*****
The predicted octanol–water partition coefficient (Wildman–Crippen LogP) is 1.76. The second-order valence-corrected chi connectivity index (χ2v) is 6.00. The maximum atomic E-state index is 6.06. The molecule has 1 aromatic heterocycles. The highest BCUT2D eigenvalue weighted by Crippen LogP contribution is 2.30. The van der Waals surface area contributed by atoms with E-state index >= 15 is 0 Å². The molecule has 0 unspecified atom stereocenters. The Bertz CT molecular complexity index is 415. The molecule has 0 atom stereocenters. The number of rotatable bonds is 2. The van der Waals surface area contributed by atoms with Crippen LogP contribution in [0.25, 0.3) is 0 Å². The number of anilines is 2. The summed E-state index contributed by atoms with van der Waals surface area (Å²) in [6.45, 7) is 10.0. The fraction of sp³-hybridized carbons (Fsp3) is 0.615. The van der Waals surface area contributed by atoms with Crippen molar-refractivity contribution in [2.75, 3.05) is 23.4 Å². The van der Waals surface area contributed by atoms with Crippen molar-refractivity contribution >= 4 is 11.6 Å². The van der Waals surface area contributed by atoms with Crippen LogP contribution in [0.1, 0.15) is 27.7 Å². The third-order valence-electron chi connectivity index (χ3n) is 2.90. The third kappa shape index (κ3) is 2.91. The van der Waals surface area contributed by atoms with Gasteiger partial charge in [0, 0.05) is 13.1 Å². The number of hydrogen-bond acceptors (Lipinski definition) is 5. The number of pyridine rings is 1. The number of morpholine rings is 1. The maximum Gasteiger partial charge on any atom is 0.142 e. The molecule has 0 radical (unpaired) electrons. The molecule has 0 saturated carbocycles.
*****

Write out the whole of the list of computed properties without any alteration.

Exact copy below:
The predicted octanol–water partition coefficient (Wildman–Crippen LogP) is 1.76. The second-order valence-corrected chi connectivity index (χ2v) is 6.00. The maximum atomic E-state index is 6.06. The molecule has 1 aromatic heterocycles. The highest BCUT2D eigenvalue weighted by Crippen LogP contribution is 2.30. The van der Waals surface area contributed by atoms with E-state index >= 15 is 0 Å². The molecule has 0 unspecified atom stereocenters. The Bertz CT molecular complexity index is 415. The molecule has 0 atom stereocenters. The number of rotatable bonds is 2. The van der Waals surface area contributed by atoms with Crippen LogP contribution in [0.25, 0.3) is 0 Å². The number of anilines is 2. The summed E-state index contributed by atoms with van der Waals surface area (Å²) in [6.45, 7) is 10.0. The fraction of sp³-hybridized carbons (Fsp3) is 0.615. The van der Waals surface area contributed by atoms with Crippen molar-refractivity contribution in [2.75, 3.05) is 23.4 Å². The van der Waals surface area contributed by atoms with Crippen molar-refractivity contribution >= 4 is 11.6 Å². The van der Waals surface area contributed by atoms with Crippen LogP contribution in [0.1, 0.15) is 27.7 Å². The third-order valence-electron chi connectivity index (χ3n) is 2.90. The third kappa shape index (κ3) is 2.91. The van der Waals surface area contributed by atoms with Gasteiger partial charge in [0, 0.05) is 13.1 Å². The number of hydrogen-bond acceptors (Lipinski definition) is 5. The number of pyridine rings is 1. The number of morpholine rings is 1. The maximum Gasteiger partial charge on any atom is 0.142 e. The molecule has 0 radical (unpaired) electrons. The molecule has 0 saturated carbocycles.